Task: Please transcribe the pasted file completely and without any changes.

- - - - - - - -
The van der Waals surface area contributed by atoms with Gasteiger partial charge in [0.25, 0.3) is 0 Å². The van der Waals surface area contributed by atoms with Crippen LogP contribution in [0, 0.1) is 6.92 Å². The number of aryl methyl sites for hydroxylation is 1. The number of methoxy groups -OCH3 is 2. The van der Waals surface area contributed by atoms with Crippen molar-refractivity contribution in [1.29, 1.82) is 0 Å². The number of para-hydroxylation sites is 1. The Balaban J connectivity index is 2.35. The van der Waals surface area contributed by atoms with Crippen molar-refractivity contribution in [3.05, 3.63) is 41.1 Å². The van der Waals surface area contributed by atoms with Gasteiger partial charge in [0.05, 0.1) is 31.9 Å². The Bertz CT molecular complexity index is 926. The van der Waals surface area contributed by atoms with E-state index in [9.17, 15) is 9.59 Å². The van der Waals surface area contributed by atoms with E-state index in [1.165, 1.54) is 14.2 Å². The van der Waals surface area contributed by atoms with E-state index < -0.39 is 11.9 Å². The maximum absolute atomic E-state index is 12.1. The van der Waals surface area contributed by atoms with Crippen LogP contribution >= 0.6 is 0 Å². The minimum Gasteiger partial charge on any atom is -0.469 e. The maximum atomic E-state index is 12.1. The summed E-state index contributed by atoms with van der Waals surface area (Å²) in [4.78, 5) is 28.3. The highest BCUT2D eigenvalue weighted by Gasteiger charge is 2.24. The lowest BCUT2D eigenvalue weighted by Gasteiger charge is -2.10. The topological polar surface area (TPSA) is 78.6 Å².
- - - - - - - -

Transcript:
The van der Waals surface area contributed by atoms with Gasteiger partial charge in [0.25, 0.3) is 0 Å². The van der Waals surface area contributed by atoms with Crippen LogP contribution in [0, 0.1) is 6.92 Å². The number of aryl methyl sites for hydroxylation is 1. The number of methoxy groups -OCH3 is 2. The van der Waals surface area contributed by atoms with Crippen molar-refractivity contribution in [1.29, 1.82) is 0 Å². The number of para-hydroxylation sites is 1. The Balaban J connectivity index is 2.35. The van der Waals surface area contributed by atoms with Crippen molar-refractivity contribution in [3.05, 3.63) is 41.1 Å². The van der Waals surface area contributed by atoms with Gasteiger partial charge in [0.05, 0.1) is 31.9 Å². The Bertz CT molecular complexity index is 926. The van der Waals surface area contributed by atoms with E-state index in [9.17, 15) is 9.59 Å². The van der Waals surface area contributed by atoms with E-state index in [1.165, 1.54) is 14.2 Å². The van der Waals surface area contributed by atoms with E-state index < -0.39 is 11.9 Å². The maximum absolute atomic E-state index is 12.1. The van der Waals surface area contributed by atoms with Crippen LogP contribution >= 0.6 is 0 Å². The minimum Gasteiger partial charge on any atom is -0.469 e. The maximum atomic E-state index is 12.1. The summed E-state index contributed by atoms with van der Waals surface area (Å²) in [4.78, 5) is 28.3. The highest BCUT2D eigenvalue weighted by Gasteiger charge is 2.24. The lowest BCUT2D eigenvalue weighted by Gasteiger charge is -2.10. The topological polar surface area (TPSA) is 78.6 Å².